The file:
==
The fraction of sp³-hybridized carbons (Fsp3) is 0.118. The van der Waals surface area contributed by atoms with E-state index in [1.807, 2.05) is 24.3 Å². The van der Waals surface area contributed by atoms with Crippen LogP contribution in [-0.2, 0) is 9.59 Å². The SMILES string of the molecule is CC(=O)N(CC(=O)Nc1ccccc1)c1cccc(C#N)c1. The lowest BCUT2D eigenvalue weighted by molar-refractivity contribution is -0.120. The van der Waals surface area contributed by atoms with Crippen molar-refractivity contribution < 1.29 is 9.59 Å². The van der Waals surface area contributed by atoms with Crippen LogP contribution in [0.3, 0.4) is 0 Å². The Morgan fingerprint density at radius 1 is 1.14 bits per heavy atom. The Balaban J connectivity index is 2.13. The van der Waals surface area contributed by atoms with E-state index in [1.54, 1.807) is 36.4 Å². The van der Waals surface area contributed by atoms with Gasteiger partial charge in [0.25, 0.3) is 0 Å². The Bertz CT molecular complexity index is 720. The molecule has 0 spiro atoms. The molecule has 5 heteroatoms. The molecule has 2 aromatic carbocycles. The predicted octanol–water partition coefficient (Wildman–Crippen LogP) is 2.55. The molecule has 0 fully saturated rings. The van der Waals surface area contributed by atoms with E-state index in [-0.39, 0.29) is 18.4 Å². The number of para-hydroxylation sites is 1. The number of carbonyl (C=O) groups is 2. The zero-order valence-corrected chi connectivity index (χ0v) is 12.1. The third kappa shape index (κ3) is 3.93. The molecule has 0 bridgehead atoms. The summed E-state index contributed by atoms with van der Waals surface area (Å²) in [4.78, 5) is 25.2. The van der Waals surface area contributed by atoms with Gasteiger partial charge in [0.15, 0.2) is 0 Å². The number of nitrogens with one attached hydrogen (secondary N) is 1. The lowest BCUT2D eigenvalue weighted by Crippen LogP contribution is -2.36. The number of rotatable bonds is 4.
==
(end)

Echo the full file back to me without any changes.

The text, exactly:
The fraction of sp³-hybridized carbons (Fsp3) is 0.118. The van der Waals surface area contributed by atoms with E-state index in [1.807, 2.05) is 24.3 Å². The van der Waals surface area contributed by atoms with Crippen LogP contribution in [-0.2, 0) is 9.59 Å². The SMILES string of the molecule is CC(=O)N(CC(=O)Nc1ccccc1)c1cccc(C#N)c1. The lowest BCUT2D eigenvalue weighted by molar-refractivity contribution is -0.120. The van der Waals surface area contributed by atoms with Crippen molar-refractivity contribution < 1.29 is 9.59 Å². The van der Waals surface area contributed by atoms with Crippen LogP contribution in [0.3, 0.4) is 0 Å². The Morgan fingerprint density at radius 1 is 1.14 bits per heavy atom. The Balaban J connectivity index is 2.13. The van der Waals surface area contributed by atoms with E-state index in [1.54, 1.807) is 36.4 Å². The van der Waals surface area contributed by atoms with Gasteiger partial charge in [0.25, 0.3) is 0 Å². The Bertz CT molecular complexity index is 720. The molecule has 0 spiro atoms. The molecule has 5 heteroatoms. The molecule has 2 aromatic carbocycles. The predicted octanol–water partition coefficient (Wildman–Crippen LogP) is 2.55. The molecule has 0 fully saturated rings. The van der Waals surface area contributed by atoms with E-state index in [-0.39, 0.29) is 18.4 Å². The number of para-hydroxylation sites is 1. The number of carbonyl (C=O) groups is 2. The zero-order valence-corrected chi connectivity index (χ0v) is 12.1. The third kappa shape index (κ3) is 3.93. The molecule has 0 bridgehead atoms. The summed E-state index contributed by atoms with van der Waals surface area (Å²) in [4.78, 5) is 25.2. The van der Waals surface area contributed by atoms with Gasteiger partial charge in [0.15, 0.2) is 0 Å². The number of nitrogens with one attached hydrogen (secondary N) is 1. The lowest BCUT2D eigenvalue weighted by Crippen LogP contribution is -2.36. The number of rotatable bonds is 4.